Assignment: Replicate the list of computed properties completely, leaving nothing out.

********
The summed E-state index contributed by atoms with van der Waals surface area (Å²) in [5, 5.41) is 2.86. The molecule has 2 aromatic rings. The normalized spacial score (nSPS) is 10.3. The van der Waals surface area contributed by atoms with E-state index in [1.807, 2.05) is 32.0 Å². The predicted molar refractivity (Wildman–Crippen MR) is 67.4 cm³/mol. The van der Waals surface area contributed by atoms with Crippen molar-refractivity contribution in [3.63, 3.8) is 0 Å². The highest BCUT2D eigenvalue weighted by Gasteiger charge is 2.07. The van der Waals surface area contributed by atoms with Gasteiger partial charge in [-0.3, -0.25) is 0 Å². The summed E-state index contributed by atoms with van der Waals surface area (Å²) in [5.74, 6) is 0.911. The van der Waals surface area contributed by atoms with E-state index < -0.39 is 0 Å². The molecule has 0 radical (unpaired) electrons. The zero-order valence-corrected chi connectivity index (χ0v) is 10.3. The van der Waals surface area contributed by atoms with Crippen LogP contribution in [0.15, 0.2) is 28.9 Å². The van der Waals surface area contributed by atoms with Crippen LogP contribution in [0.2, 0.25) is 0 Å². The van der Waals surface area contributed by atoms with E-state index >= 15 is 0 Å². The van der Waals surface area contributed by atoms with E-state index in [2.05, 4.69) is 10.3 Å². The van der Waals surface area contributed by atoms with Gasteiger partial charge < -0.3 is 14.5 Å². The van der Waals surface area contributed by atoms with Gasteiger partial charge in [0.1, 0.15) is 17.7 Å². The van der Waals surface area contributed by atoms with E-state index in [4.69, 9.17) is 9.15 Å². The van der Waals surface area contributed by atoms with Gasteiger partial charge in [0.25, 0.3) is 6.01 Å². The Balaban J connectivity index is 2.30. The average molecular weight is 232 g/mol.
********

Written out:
The summed E-state index contributed by atoms with van der Waals surface area (Å²) in [5, 5.41) is 2.86. The molecule has 2 aromatic rings. The normalized spacial score (nSPS) is 10.3. The van der Waals surface area contributed by atoms with E-state index in [1.807, 2.05) is 32.0 Å². The predicted molar refractivity (Wildman–Crippen MR) is 67.4 cm³/mol. The van der Waals surface area contributed by atoms with Crippen molar-refractivity contribution in [3.63, 3.8) is 0 Å². The highest BCUT2D eigenvalue weighted by Gasteiger charge is 2.07. The van der Waals surface area contributed by atoms with Gasteiger partial charge in [-0.3, -0.25) is 0 Å². The summed E-state index contributed by atoms with van der Waals surface area (Å²) in [5.74, 6) is 0.911. The van der Waals surface area contributed by atoms with E-state index < -0.39 is 0 Å². The molecule has 0 radical (unpaired) electrons. The zero-order valence-corrected chi connectivity index (χ0v) is 10.3. The van der Waals surface area contributed by atoms with Crippen LogP contribution in [0.15, 0.2) is 28.9 Å². The van der Waals surface area contributed by atoms with Crippen LogP contribution in [0.2, 0.25) is 0 Å². The van der Waals surface area contributed by atoms with E-state index >= 15 is 0 Å². The van der Waals surface area contributed by atoms with E-state index in [2.05, 4.69) is 10.3 Å². The van der Waals surface area contributed by atoms with Gasteiger partial charge < -0.3 is 14.5 Å². The van der Waals surface area contributed by atoms with Gasteiger partial charge in [0.1, 0.15) is 17.7 Å². The van der Waals surface area contributed by atoms with E-state index in [4.69, 9.17) is 9.15 Å². The van der Waals surface area contributed by atoms with Gasteiger partial charge in [0.25, 0.3) is 6.01 Å². The Balaban J connectivity index is 2.30. The average molecular weight is 232 g/mol.